From one who cares. All my love, Mitch
When the war neared its end, Mitch turned his hear to home and to A.J. in this letter of March 28th, 1945.
“Most every night when I fall off to sleep I live over the times we were together – the things we did – what we said and the many things we should have said … Oh my sweet
how I miss you. All my prayers are to get home in one piece to you…”
In an age when communication is instantaneous, Dearest A.J. harkens back to a simpler age. A time when letters could take weeks to send and receive. A time when the words marinated in the soul; when words were chosen carefully and tenderly. When the anticipation of receiving a letter made the heart grow fonder. It’s a reminder of timeless love that transcends our social media driven world.
Dearest A.J. reminds us of love stories through the ages and captures one romance out
of millions of GIs of those Tom Brokaw called the “Greatest Generation.” They shared a sense of kinship and did what they felt they were supposed to do. They fought for freedom.
They fought to get home. They fought for their girls. Mitch fought for A.J.
Mitch’s last letter in A.J.s possession came in 1946 just after they moved into their first apartment together.
My darling Wife,
I thought it would be proper and nice for me to be the sender of the first letter to you in our new home. What memories are running thru my mind —Of the places where I used to be, and how far away you were when writing to you and how close you are now. This being my first letter to you since our marriage seems very strange esp. after leaving you this morning, in fact after just talking to you on the telephone about a chair for our home.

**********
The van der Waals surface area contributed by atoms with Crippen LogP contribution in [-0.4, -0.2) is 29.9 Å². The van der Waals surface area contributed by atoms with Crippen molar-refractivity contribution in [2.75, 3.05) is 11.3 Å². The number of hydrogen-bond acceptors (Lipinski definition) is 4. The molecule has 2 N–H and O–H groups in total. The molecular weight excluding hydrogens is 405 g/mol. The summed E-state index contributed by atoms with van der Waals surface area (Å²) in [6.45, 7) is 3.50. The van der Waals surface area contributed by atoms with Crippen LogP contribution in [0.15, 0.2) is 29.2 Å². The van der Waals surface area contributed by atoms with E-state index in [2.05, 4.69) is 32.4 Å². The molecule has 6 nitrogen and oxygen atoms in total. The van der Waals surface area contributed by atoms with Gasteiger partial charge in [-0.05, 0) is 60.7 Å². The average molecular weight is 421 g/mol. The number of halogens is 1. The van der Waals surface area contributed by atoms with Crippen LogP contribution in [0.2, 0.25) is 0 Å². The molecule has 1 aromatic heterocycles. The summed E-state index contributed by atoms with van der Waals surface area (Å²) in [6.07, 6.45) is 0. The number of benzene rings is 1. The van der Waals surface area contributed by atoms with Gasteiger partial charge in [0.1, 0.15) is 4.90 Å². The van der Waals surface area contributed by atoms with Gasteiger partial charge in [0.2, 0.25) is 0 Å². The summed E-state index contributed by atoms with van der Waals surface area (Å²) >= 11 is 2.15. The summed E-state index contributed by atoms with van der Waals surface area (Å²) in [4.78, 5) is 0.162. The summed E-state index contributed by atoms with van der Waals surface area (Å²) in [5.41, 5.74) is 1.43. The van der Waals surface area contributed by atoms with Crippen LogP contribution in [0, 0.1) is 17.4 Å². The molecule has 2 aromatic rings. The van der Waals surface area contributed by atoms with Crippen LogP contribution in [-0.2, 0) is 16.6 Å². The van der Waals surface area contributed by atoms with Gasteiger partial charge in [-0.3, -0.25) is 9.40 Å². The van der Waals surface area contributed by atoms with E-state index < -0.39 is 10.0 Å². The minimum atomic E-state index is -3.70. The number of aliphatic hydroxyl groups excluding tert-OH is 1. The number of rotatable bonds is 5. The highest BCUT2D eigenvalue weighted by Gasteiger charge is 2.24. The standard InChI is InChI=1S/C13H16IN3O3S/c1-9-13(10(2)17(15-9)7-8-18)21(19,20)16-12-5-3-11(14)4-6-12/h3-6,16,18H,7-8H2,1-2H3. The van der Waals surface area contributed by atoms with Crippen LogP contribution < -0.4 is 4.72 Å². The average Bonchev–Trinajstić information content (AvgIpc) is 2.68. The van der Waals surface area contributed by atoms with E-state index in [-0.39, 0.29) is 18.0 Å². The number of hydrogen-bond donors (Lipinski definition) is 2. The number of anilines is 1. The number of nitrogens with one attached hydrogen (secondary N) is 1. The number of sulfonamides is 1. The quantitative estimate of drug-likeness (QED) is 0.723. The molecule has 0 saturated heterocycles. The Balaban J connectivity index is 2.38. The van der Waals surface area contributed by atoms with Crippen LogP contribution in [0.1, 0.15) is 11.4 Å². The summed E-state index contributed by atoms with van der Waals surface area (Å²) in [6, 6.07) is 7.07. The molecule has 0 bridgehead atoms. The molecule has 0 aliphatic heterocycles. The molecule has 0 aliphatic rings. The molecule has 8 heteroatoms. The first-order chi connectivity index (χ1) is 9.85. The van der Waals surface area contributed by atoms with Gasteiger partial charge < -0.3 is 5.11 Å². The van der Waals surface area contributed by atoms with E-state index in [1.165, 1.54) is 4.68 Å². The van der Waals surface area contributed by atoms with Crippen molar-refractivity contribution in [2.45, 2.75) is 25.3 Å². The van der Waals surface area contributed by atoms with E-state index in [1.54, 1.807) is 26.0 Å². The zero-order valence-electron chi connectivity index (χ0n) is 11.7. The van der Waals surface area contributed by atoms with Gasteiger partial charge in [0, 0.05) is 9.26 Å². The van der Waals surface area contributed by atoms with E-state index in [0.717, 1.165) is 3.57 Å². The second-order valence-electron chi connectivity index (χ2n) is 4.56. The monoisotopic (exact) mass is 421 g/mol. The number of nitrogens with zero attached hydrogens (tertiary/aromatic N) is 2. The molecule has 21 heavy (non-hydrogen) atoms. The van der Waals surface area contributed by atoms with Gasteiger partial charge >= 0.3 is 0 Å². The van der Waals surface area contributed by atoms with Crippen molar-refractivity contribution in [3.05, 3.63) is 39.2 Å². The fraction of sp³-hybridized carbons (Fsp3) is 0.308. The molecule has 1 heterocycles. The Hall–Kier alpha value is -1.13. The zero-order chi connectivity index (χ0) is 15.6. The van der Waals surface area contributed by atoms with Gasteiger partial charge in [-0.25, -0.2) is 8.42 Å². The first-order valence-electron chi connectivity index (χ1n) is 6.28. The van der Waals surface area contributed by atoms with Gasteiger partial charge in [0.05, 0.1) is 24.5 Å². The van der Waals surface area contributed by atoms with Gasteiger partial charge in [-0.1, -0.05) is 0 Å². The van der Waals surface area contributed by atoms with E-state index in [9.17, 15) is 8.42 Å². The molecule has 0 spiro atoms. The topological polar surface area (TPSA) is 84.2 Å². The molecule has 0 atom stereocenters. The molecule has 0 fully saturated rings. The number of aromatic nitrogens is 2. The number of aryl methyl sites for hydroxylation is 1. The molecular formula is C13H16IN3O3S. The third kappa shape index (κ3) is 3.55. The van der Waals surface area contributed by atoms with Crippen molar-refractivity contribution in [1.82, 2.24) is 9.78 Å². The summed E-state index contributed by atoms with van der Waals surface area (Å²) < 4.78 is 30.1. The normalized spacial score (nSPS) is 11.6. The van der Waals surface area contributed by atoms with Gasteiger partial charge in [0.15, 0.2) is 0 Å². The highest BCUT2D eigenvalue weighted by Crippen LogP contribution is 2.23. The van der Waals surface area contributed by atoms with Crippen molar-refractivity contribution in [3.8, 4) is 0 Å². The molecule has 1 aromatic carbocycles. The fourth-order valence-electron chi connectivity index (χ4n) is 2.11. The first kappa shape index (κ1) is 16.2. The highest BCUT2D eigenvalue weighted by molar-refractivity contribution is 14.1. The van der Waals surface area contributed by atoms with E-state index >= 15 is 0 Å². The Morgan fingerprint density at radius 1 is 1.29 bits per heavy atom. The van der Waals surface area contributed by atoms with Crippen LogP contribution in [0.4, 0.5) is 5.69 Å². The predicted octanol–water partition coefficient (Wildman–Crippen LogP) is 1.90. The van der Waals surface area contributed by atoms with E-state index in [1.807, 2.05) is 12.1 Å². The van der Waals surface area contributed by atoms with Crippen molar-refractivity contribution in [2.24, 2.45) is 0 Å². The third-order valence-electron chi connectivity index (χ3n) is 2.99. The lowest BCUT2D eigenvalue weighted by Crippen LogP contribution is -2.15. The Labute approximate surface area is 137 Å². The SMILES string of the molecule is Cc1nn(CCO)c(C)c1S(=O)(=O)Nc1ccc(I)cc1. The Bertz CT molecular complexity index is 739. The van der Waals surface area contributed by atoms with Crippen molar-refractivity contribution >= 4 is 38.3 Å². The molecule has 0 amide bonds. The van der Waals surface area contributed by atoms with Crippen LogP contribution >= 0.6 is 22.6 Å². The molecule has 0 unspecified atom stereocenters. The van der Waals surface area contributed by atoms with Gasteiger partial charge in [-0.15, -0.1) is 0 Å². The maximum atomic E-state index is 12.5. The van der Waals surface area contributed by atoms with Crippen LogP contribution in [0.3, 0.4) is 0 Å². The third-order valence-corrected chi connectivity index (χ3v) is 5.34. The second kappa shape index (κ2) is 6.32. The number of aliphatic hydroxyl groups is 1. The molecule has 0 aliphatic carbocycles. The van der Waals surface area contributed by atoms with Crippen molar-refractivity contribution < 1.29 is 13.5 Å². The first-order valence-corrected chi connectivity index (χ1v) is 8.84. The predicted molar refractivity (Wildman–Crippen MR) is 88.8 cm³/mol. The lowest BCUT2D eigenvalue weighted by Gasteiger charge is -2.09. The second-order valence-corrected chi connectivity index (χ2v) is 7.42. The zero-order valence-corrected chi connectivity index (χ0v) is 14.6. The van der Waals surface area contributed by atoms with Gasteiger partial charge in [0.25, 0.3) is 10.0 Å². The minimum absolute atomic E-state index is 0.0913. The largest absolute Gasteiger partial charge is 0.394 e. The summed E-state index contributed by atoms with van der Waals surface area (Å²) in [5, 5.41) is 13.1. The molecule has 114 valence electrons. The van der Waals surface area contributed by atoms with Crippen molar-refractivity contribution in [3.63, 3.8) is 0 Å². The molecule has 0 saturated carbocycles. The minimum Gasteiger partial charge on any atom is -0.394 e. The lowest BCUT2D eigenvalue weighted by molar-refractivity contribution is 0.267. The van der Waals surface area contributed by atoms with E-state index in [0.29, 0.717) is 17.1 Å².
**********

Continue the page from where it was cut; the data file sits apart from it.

I wish so much for you and me. I hope that God will be good to us and protect and bless our home. I desire your happiness so much.
So my darling I wish you all the best in our new home.
God answered Mitch’s prayer. He was good to them. He gave Mitch and A.J. four children and later seven grandchildren. They lived through the Cold War, survived the tumultuous ‘60s, endured financial setbacks, physical ailments and met the challenges of raising four children in an ever-changing world. Through 53 years of marriage, two constants remained: their unshakable faith in God and the enduring love they shared. It’s been years since they’ve been here. But when their children re-discovered these letters—this long silent heritage come alive—they bore witness to the love that survived between Mitch and his “Dearest A.J.”
Dearest A.J. is available on Amazon at: https://www.amazon.com/Dearest-J-Letters-Alive-Through/dp/0986223360
Did you know?
God is everywhere—even in the news. That’s why we view every news story through the lens of faith. We are committed to delivering quality independent Christian journalism you can trust. But it takes a lot of hard work, time, and money to do what we do. Help us continue to be a voice for truth in the media by supporting CBN News for as little as $1.